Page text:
Node.js is designed to deal specifically with this “heavyweight” implementation consequence of threads-based servers.  The distinguishing characteristic of the Node.js application server, which gives it its “lightweight” implementation claim is that instead of using OS-level mechanism to deal with multiple requests, it instead uses application-level callbacks and non-blocking IO libraries.  The JavaScript language uses callbacks as an essential mechanism for modularization and extension, and Node.js, as it is implemented in JavaScript, uses the same callback mechanism.
Another interesting aspect of Node.js is that it embeds the highly performing Google V8 JavaScript engine.  The V8 engine has revolutionized JavaScript virtual machines by utilizing advanced techniques pioneered in other interpreted languages such as Smalltalk and Self. Some of this includes aggressive optimization like generational incremental garbage collector, Just in Time compilation (JIT), and inline caching of functions. The result is a virtual machine that makes JavaScript a worthy competitor to other interpreted languages and even (in some cases) compiled languages.
Additional benefits of Node.js are that as web application programming interfaces (APIs) moved to using JavaScript Object Notation (JSON) as their primary data interchange format, most web services now include a back end that exposes a JSON-based API with a front end that uses the JSON data to create the user interface.  Creating the application using Node.js allows both the back end and front end to be in the same language, thus potentially simplifying the codebase and associated assets, such as, data validators, tests code, tests data, and so on.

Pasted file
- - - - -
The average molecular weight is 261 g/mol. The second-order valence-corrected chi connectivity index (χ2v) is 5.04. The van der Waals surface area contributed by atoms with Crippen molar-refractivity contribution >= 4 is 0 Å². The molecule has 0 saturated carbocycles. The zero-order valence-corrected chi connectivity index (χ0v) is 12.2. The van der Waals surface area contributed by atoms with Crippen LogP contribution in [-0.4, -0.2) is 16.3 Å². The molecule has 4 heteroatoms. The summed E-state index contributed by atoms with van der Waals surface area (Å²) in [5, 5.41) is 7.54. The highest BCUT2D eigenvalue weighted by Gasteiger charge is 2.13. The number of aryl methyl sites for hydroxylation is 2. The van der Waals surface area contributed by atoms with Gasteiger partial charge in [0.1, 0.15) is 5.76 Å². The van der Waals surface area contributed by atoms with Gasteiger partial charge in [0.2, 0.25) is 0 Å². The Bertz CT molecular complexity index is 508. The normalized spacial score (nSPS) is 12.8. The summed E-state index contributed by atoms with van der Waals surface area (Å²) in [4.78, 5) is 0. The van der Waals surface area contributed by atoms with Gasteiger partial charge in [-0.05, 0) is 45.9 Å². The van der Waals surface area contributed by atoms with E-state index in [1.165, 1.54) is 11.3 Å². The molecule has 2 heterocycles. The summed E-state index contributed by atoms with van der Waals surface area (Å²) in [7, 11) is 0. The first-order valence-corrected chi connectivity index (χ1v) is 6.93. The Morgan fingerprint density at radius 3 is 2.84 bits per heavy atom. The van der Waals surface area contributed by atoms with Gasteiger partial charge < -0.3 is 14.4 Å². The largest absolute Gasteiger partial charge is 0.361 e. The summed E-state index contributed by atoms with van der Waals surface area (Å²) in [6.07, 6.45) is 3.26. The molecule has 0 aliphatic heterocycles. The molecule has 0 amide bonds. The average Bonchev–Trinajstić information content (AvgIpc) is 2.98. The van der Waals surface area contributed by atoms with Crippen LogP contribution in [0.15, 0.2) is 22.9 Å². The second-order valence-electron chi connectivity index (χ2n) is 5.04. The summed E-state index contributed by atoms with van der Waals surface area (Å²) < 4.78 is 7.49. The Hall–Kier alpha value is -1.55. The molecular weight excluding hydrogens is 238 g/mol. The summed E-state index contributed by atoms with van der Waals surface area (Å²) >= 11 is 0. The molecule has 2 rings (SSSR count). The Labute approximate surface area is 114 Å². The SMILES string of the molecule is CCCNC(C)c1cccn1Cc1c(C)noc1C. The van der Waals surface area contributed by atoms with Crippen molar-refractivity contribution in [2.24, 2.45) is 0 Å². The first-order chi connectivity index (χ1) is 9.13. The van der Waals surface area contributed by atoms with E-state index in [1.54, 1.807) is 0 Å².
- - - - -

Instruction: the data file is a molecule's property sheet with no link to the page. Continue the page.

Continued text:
Node.js plugin goals
The primary goal for our Node.js PureApplication System plug-in is to allow Node.js applications to be simply and quickly installed, ran, and managed on an IBM PureApplication System setup.  We will assume that the Node.js application is located on a Git repository, such as, and that it uses N
Package Manager (NPM) to manage dependencies. The latest version of Node.js will be added into the plug-in and with a version attribute, a different version can be selected and used instead.
To keep the plug-in simple, we will not deal with typical scaling features of Node.js applications such as using aNginx HTTP/reverse proxy server, a load balancing service, or data caching service
.  These additional features can be added to this current plug-in in the future and are left as an exercise to the reader.
What next?
In part 2 of this post, I will complete the Node.js plug-in and deploy a non-trivial open source Node.js application found on  I will also discuss how you can build the plug-in and install it into an IBM PureApplication System setup.